About

I’m not a standard guy.

I am a yoga teacher, a meditator, a local government bureaucrat, a writer, a facilitator, an analyst, a leatherman, a philosopher, and a bad poet. I’m a graduate of the school of hard knocks. I’m an AIDS era survivor, a recipient of white male privilege, and a thorn in the side of those asking gay men to accept life as it is.

I grew up with a Mormon family in Nebraska, Wyoming, and Idaho; then moved to San Diego in 1985 hoping to become a professional ballet dancer. AIDS and a drug addiction derailed those plans and landed me in West Hollywood in 1991. I’ve lived there until 2018 before relocating to the South Hollywood neighborhood in Los Angeles.

Hitting the gym and getting sober launched me onto a path of exploration that lead to a 20+ year job I love at West Hollywood City Hall, a chance to expand my sexual identity, and a nagging realization that, against all odds, I am becoming an elder in my community.

I’ve had the honour of being chosen as International Mr Leather 2007, a process that ripped the closet door off one of the last hidden parts of my identity. It allowed me to start a fraternal alumni group of leather men called the LA Band of Brothers.

I followed the lead of Race Bannon (from San Francisco) and started a FaceBook group called Mike’s Bar. It encourages kinky gay men to get offline and meet face to face.

At West Hollywood City Hall, Councilmember D’Amico’s office sponsored my idea to start a gay men’s discussion group. I call it “TRIBE.” February 9, 2011, was our first meeting and it has met monthly ever since. After five years of facilitating the group, I turned it over The Thrive Tribe who now handle the facilitation.

I’ve recently published my first memoir, Drama Club. The book is a labor of love. The process of writing it was essential to making sense of my life on planet earth.

After four a year of marriage to a quality man, we divorced. It is still painful for us both. But, instead of omitting this fact we both agree that presenting what’s really going on (both good and bad) about our experience is more likely to help our peers.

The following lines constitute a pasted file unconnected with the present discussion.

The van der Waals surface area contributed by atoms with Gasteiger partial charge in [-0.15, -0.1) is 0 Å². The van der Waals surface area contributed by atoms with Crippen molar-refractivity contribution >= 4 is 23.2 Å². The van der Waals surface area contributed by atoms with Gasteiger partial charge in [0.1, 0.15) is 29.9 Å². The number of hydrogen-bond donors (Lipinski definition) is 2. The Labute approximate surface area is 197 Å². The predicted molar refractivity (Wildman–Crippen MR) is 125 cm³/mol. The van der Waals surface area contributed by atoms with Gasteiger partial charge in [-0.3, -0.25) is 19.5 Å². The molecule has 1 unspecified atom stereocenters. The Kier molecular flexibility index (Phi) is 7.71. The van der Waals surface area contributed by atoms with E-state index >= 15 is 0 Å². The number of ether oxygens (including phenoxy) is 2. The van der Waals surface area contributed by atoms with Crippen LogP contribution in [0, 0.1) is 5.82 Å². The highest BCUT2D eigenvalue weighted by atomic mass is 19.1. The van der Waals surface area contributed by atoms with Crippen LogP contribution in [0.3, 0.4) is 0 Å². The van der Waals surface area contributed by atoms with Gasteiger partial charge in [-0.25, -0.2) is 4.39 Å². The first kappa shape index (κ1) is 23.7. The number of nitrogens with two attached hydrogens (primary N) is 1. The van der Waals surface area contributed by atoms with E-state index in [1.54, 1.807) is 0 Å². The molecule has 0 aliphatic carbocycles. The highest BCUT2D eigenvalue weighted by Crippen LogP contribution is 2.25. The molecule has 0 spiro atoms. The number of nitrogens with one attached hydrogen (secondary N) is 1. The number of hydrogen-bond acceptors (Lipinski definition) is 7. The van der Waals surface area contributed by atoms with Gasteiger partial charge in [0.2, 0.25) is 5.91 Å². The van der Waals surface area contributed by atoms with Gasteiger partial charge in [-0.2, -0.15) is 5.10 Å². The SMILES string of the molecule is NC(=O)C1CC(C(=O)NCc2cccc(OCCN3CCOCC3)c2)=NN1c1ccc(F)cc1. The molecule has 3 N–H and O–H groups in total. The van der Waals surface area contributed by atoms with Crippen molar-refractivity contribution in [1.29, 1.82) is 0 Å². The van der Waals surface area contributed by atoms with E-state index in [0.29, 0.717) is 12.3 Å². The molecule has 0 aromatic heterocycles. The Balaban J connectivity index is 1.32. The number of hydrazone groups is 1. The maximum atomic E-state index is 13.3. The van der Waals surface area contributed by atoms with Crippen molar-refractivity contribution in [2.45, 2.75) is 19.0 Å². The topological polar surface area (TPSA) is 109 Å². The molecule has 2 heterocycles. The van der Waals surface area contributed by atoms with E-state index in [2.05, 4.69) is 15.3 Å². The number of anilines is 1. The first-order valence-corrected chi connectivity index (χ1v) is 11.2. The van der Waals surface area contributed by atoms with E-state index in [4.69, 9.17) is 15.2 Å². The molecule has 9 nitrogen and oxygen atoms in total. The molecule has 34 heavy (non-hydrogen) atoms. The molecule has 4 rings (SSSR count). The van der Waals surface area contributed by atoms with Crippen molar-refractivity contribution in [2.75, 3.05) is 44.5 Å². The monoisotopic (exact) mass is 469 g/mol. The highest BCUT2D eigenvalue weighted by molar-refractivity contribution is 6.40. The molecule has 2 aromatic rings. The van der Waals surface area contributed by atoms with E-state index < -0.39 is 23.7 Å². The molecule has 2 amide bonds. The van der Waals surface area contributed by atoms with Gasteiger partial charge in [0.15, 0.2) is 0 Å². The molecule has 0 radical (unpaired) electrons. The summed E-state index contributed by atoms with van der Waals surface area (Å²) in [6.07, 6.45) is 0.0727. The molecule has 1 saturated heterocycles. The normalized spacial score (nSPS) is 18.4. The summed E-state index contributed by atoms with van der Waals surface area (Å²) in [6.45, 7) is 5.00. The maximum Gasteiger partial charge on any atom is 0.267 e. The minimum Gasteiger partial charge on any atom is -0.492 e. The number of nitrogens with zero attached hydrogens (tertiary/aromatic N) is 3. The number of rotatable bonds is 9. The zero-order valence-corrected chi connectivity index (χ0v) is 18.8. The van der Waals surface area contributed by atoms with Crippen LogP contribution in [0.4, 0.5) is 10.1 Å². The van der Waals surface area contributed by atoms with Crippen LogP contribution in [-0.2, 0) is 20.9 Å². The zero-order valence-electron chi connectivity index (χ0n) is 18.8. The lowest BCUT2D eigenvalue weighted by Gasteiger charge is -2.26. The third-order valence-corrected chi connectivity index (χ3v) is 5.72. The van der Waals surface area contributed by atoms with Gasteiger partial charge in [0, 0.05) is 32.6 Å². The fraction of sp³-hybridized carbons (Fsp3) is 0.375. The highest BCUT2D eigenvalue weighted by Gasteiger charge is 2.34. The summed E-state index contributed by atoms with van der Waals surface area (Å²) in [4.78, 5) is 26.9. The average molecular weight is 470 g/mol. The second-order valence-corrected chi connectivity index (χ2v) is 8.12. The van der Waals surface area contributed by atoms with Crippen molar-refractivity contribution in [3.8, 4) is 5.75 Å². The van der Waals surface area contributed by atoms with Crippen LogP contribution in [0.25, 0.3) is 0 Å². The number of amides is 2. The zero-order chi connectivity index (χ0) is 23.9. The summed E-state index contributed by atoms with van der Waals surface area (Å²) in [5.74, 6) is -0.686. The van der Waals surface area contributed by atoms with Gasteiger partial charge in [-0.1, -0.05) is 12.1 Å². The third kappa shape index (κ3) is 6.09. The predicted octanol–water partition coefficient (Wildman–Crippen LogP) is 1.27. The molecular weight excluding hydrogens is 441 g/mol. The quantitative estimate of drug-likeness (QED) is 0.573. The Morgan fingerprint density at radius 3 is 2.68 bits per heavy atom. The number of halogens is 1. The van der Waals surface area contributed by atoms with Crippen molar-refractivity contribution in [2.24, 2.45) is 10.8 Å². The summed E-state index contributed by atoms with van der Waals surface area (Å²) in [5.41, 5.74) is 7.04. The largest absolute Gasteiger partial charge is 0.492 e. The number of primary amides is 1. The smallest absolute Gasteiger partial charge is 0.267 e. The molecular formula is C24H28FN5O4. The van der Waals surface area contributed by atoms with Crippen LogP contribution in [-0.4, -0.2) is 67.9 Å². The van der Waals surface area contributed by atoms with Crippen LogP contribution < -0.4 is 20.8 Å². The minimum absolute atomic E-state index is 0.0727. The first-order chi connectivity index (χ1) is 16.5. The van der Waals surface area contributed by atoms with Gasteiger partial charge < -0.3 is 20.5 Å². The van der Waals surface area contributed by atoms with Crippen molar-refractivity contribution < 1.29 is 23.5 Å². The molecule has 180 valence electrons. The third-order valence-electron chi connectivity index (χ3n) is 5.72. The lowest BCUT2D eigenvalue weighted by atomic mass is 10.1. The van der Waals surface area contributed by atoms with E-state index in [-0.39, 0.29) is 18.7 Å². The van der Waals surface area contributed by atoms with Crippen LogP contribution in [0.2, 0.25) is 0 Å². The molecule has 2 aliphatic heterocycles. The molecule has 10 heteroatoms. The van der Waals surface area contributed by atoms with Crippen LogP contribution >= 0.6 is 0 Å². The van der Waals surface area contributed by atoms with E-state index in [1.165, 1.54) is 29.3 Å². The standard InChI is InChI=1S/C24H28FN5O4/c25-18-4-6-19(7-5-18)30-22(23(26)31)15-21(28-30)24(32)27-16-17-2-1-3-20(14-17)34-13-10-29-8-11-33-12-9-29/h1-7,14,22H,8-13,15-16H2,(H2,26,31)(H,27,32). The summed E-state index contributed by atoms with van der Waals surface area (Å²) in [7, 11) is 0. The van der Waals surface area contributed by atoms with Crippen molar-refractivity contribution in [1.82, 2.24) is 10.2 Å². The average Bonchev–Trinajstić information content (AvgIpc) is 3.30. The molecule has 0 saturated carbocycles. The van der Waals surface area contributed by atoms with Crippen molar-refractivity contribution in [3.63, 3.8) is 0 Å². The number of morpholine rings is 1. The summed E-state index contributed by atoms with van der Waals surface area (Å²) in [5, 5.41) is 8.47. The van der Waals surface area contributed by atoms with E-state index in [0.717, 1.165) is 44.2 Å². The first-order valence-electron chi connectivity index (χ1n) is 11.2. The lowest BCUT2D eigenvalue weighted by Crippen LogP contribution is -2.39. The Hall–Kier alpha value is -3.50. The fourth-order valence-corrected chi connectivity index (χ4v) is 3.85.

I have a boyfriend. Dennis and I are getting along extremely well.

Till then, you can find me on my blog.

2 thoughts on “About”

  1. Hey Michael. It’s Rick Carter. I LOVE this post on aging! You are sooooo right in saying that we don’t discuss this in our community. I have been feeling very similar the last couple of years and then realized that so much of my identity and “happiness” has been tied up in being seen as “hot”, “handsome”, “attractive”, “fuckable”, etc. And, at 55, my body does not react like it did in my 20s and 30s. It’s more challenging to get erections and so forth. I still feel so young inside, but the grieving the loss of youth is a real thing in the gay community. We have to face it and it’s difficult to talk about. That’s why so many gay men end up on meth to hide from that reality. I appreciate your honesty in this article. I was fortunate to come across it. I had been feeling somewhat jealous of my straight friends who freely put on weight and have such a tight community. I too am just looking for love and connection. It’s hard to find that in the gay community a lot of the time. It really isn’t contempt like you said, but rather, fear of becoming “valueless” or “obsolete”. I can understand why Heather Locklear had her breakdowns as a straight female who is no longer in her prime and never will be again. She can’t even be a cougar at her age. Some of us don’t even quite fit into daddy category like myself. Reach out if you’d like. I always thought you were a very cool person and I plan to read more of your articles. I live in Vegas now. All my best and a big hug to you! Rick.

    1. Hey Rick, So good to hear from you my friend. These are the tough issues for our generation. Like it or not, we are the public face of what it’s like to be gay, out, and aging all at the same time. It’s very encouraging to have you on the same path. The fear of being valueless or obsolete is real. When we talk openly about it, we are one step closer to finding meaning and contentment while our bodies do what they do when the get old.

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